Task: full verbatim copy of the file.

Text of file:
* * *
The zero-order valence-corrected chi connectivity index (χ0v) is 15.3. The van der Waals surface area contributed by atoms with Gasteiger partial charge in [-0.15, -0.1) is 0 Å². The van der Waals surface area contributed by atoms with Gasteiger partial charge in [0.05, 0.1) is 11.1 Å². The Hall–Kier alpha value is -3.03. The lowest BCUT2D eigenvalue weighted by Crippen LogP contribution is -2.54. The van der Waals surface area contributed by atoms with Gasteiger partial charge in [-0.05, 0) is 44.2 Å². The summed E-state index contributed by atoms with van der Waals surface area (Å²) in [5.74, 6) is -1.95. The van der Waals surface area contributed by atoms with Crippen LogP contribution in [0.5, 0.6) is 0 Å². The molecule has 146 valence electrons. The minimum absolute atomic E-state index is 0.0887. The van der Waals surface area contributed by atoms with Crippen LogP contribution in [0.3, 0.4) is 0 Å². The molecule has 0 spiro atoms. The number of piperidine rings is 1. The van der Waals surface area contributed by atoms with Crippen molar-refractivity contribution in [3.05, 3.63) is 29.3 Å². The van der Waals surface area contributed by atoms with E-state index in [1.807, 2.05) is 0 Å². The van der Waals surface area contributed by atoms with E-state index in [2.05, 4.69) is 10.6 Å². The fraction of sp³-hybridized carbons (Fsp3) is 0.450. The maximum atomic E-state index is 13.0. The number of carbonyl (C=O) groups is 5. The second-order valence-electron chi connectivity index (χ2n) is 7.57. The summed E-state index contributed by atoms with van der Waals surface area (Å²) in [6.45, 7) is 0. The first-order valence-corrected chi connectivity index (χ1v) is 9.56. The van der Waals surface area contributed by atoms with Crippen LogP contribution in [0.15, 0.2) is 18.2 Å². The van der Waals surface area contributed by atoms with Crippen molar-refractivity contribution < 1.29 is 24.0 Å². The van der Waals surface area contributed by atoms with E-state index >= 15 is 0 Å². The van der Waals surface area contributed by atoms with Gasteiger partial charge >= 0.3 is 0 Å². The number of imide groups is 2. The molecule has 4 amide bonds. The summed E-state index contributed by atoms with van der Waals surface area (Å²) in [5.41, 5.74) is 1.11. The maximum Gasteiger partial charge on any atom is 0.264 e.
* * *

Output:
The zero-order valence-corrected chi connectivity index (χ0v) is 15.3. The van der Waals surface area contributed by atoms with Gasteiger partial charge in [-0.15, -0.1) is 0 Å². The van der Waals surface area contributed by atoms with Gasteiger partial charge in [0.05, 0.1) is 11.1 Å². The Hall–Kier alpha value is -3.03. The lowest BCUT2D eigenvalue weighted by Crippen LogP contribution is -2.54. The van der Waals surface area contributed by atoms with Gasteiger partial charge in [-0.05, 0) is 44.2 Å². The summed E-state index contributed by atoms with van der Waals surface area (Å²) in [5.74, 6) is -1.95. The van der Waals surface area contributed by atoms with Crippen LogP contribution in [0.5, 0.6) is 0 Å². The molecule has 146 valence electrons. The minimum absolute atomic E-state index is 0.0887. The van der Waals surface area contributed by atoms with Crippen LogP contribution in [0.3, 0.4) is 0 Å². The molecule has 0 spiro atoms. The number of piperidine rings is 1. The van der Waals surface area contributed by atoms with Crippen molar-refractivity contribution in [3.05, 3.63) is 29.3 Å². The van der Waals surface area contributed by atoms with E-state index in [1.807, 2.05) is 0 Å². The van der Waals surface area contributed by atoms with E-state index in [2.05, 4.69) is 10.6 Å². The fraction of sp³-hybridized carbons (Fsp3) is 0.450. The maximum atomic E-state index is 13.0. The number of carbonyl (C=O) groups is 5. The second-order valence-electron chi connectivity index (χ2n) is 7.57. The summed E-state index contributed by atoms with van der Waals surface area (Å²) in [6.45, 7) is 0. The first-order valence-corrected chi connectivity index (χ1v) is 9.56. The van der Waals surface area contributed by atoms with Crippen LogP contribution in [0.15, 0.2) is 18.2 Å². The van der Waals surface area contributed by atoms with Crippen molar-refractivity contribution < 1.29 is 24.0 Å². The van der Waals surface area contributed by atoms with E-state index >= 15 is 0 Å². The van der Waals surface area contributed by atoms with Gasteiger partial charge >= 0.3 is 0 Å². The number of imide groups is 2. The molecule has 4 amide bonds. The summed E-state index contributed by atoms with van der Waals surface area (Å²) in [5.41, 5.74) is 1.11. The maximum Gasteiger partial charge on any atom is 0.264 e.